• There were essentially no changes in liver and spleen volumes in the placebo group.1,2
Change in liver and spleen size in patients treated weekly with ELAPRASE versus placebo

Extension trial design

  • The Extension trial was designed to evaluate the efficacy and safety of extended weekly treatment with ELAPRASE. The study ran for 24 months after the initial 53-week period.
  • Patients in the pivotal trial were eligible to continue treatment in an open-label extension trial; 94 of 96 participants continued into the extension trial. All patients in the extension trial received ELAPRASE 0.5 mg/kg once weekly for 24 months.1
  • The co-primary endpoints were 6-MWT and %-FVC.6

Extension trial safety profile

  • No new serious adverse reactions were reported during the extension study.1
  • Approximately half (53%) of patients experienced hypersensitivity reactions during the 24-month extension trial.

In addition to the frequently experienced adverse reactions (see table 1) in the ELAPRASE once-weekly group in the pivotal trial (diarrhea [9%], musculoskeletal pain [13%], headache [28%], cough [9%], pruritus [25%], and urticaria [16%]), common hypersensitivity reactions occurring in at least five patients (≥5%) in the extension trial included:1

  • Rash (23%)
  • Pyrexia (9%)
  • Flushing (7%)
  • Erythema (7%)
  • Nausea (5%)
  • Dizziness (5%)
  • Vomiting (5%)
  • Hypotension (5%)

Read more about the ELAPRASE Important Safety Information here.

Extension trial data

Walking capacity

  • Patients treated with ELAPRASE demonstrated improvement in distance walked in the 6-minute walk test in both the placebo controlled and extension trial.1
Placebo-controlled trial and extension trial analysis: improvement in 6-MWT with ELAPRASE

Pulmonary function

  • There was no change in mean %-FVC in all Hunter syndrome patients after 6 months of treatment in the extension trial, followed by a slight decrease for the remainder of the 24-month period.1
  • The %-FVC measure is affected by patient height; MPS II patients do not have normal growth rates, and so the interpretation of these data is not straightforward.6
  • The long-term effect of ELAPRASE on pulmonary function in Hunter syndrome patients is unclear.1

Urinary GAG levels and liver/spleen volumes

  • Reductions in uGAG levels displayed during the placebo-controlled trial were sustained during the extension trial.1
  • Among patients treated with weekly ELAPRASE, no further reduction was observed during the extension trial.1
  • The persistence of reduced urinary GAG levels did not correlate with the long-term effect demonstrated by the 6-MWT distance or %-FVC.1
Placebo-controlled trial and extension trial analysis: mean uGAG levels
  • Reductions in liver and spleen volumes observed during the placebo-controlled trial were sustained during the extension trial.1

Under 7s trial design

Under 7s trial designs

Under 7s Safety profile

  • Patients aged 16 months to 7.5 years experienced similar adverse reactions to those observed in clinical trials in patients aged ≥5 years. The most common adverse reactions following ELAPRASE treatment were hypersensitivity reactions (57%).1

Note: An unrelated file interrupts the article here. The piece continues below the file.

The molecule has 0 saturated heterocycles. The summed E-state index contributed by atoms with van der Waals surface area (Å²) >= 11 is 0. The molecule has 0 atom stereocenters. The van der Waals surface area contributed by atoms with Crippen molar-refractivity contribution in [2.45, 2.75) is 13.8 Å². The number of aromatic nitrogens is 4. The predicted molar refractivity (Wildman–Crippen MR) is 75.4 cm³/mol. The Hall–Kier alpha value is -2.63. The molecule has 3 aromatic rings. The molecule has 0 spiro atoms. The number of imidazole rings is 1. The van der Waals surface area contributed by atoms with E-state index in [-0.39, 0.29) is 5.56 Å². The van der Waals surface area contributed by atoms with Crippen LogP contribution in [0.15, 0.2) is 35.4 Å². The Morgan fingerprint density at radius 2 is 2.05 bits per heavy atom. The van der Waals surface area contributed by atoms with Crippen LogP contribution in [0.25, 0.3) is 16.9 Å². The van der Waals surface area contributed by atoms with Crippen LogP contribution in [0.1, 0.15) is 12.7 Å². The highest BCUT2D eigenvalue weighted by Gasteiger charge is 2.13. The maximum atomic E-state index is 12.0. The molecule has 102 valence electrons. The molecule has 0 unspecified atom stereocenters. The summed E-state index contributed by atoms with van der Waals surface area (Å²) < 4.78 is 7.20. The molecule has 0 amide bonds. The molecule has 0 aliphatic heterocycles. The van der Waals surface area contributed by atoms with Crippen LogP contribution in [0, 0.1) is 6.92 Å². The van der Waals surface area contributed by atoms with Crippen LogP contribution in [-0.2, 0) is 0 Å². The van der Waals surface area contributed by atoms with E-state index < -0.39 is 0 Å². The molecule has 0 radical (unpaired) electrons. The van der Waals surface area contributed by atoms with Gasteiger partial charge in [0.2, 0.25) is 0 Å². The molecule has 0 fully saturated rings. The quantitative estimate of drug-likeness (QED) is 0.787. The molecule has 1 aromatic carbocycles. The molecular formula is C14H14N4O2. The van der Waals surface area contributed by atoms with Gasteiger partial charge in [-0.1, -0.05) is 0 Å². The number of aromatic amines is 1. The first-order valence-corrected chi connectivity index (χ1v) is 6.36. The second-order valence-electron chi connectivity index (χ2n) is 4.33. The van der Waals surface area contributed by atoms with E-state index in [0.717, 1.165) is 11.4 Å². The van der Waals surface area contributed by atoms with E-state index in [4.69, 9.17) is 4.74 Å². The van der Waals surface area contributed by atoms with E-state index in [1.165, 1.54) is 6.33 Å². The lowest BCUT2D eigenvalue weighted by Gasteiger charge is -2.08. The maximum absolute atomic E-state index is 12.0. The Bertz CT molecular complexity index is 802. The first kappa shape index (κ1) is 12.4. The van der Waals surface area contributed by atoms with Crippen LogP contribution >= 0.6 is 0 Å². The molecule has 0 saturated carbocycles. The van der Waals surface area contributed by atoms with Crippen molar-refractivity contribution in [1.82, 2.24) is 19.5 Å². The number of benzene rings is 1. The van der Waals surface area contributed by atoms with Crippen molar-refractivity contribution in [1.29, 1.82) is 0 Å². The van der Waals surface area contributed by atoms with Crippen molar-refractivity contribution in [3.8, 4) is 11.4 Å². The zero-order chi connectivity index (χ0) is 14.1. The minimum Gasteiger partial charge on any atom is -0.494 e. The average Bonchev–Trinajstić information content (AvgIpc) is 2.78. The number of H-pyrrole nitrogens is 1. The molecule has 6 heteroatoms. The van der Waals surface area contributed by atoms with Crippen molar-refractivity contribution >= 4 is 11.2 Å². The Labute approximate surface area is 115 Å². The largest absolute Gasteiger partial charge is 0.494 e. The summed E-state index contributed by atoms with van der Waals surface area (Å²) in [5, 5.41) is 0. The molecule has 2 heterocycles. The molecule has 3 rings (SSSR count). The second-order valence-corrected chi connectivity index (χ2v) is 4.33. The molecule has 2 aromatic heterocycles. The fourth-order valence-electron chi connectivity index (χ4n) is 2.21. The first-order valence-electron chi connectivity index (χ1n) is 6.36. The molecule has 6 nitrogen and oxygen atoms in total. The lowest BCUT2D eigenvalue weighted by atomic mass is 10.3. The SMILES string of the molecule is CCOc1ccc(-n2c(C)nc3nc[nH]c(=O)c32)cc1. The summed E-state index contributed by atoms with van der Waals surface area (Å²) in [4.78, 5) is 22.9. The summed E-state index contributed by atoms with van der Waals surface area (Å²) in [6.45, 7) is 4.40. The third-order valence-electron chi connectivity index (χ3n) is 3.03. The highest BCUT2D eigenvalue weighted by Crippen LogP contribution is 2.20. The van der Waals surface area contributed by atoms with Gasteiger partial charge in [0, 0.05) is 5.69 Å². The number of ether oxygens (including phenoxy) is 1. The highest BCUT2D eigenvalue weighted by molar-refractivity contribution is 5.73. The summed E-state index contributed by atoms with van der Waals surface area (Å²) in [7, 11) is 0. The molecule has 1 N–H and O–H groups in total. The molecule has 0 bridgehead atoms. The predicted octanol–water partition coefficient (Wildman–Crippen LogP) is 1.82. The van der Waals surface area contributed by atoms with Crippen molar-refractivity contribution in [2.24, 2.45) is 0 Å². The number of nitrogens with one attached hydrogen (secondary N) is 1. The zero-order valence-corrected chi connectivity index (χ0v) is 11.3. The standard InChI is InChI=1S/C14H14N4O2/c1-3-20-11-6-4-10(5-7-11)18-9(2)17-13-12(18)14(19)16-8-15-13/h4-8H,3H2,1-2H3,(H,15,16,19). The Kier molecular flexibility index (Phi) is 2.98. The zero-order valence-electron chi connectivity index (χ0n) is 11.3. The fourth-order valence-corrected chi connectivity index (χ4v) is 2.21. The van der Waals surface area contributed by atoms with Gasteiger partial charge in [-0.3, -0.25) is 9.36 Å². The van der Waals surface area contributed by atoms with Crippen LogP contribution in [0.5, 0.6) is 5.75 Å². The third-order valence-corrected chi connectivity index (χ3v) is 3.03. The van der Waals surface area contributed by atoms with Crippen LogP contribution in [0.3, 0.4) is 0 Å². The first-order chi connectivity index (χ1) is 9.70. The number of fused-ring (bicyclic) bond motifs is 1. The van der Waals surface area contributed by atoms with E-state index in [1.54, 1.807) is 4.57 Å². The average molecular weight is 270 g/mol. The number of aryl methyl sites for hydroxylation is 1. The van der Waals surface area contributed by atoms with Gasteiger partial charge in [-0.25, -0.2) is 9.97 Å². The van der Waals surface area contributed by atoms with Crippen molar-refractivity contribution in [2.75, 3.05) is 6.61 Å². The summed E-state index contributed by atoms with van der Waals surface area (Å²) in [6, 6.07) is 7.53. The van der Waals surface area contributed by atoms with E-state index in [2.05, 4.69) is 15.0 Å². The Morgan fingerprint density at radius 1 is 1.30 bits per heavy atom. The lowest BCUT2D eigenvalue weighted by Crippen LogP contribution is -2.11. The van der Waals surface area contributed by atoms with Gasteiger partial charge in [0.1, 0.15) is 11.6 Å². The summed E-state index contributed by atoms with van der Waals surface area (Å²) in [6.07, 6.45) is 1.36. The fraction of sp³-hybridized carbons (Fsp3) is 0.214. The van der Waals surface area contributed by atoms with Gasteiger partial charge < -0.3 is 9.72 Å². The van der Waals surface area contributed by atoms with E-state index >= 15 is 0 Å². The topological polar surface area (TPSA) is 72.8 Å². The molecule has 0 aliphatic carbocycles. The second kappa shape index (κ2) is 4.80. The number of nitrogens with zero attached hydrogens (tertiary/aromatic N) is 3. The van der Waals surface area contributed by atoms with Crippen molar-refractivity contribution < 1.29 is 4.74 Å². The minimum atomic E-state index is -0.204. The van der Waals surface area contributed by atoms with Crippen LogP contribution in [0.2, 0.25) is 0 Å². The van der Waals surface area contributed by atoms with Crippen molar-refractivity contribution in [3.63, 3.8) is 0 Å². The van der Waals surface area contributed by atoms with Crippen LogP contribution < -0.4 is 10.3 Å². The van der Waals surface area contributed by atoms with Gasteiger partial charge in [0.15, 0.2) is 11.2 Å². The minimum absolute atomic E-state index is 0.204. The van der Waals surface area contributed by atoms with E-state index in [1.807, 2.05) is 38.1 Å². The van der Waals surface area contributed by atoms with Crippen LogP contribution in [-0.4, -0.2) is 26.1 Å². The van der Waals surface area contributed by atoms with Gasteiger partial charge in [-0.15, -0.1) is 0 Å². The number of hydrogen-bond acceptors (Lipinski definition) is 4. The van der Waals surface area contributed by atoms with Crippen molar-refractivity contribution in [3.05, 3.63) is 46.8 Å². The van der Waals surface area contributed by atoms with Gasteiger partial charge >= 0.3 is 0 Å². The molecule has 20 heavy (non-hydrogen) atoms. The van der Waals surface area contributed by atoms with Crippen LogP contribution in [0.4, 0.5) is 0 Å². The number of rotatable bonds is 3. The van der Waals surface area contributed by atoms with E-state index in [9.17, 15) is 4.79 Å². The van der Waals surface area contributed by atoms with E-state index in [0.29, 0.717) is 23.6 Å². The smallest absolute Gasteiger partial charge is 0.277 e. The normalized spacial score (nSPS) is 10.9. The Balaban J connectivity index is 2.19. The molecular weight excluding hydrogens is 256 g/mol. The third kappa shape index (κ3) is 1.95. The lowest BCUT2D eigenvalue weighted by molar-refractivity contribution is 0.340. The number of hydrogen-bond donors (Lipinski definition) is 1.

• A higher incidence of the following common hypersensitivity reactions was reported in this younger age group: pyrexia (36%), rash (32%), and vomiting (14%).1
  • The most common serious adverse reactions occurring in at least three patients (≥10%) included bronchopneumonia/pneumonia (18%), ear infection (11%), and pyrexia (11%).1
  • Patients with complete gene deletion or large gene rearrangement mutations are more likely to develop antibodies, including neutralizing antibodies, and to experience hypersensitivity reactions and serious adverse events, compared with patients with missense mutations with ELAPRASE administration.1

Under 7s trial outcomes

In patients who remained antibody negative:1

  • A reduction in urinary GAG levels was observed, similar to the urinary GAG reduction seen in the pivotal trial.
  • A reduction in spleen volume was observed, similar to the spleen volume reduction seen in the pivotal trial.
  • In patients who were persistently antibody positive, the presence of anti-idursulfase antibody was associated with reduced systemic exposure of idursulfase and a less pronounced decrease in uGAG levels.1
  • The presence of anti-idursulfase antibodies was associated with a reduced systemic exposure of idursulfase.
  • In contrast, no apparent differences in pharmacokinetic parameter values between week 1 and week 27 were observed in the placebo-controlled trial among patients aged ≥5 years old receiving 0.5 mg/kg ELAPRASE (n=10), regardless of their antibody status.

Read more about the ELAPRASE Important Safety Information here.

Important Safety Information
v

WARNING: RISK OF ANAPHYLAXIS

Life-threatening anaphylactic reactions have occurred in some patients during and up to 24 hours after ELAPRASE infusions. Anaphylaxis, presenting as respiratory distress, hypoxia, hypotension, urticaria and/or angioedema of throat or tongue have been reported to occur during and after ELAPRASE infusions, regardless of duration of the course of treatment. Closely observe patients during and after ELAPRASE administration and be prepared to manage anaphylaxis. Inform patients of the signs and symptoms of anaphylaxis and have them seek immediate medical care should symptoms occur. Patients with compromised respiratory function or acute respiratory disease may be at risk of serious acute exacerbation of their respiratory compromise due to hypersensitivity reactions, and require additional monitoring.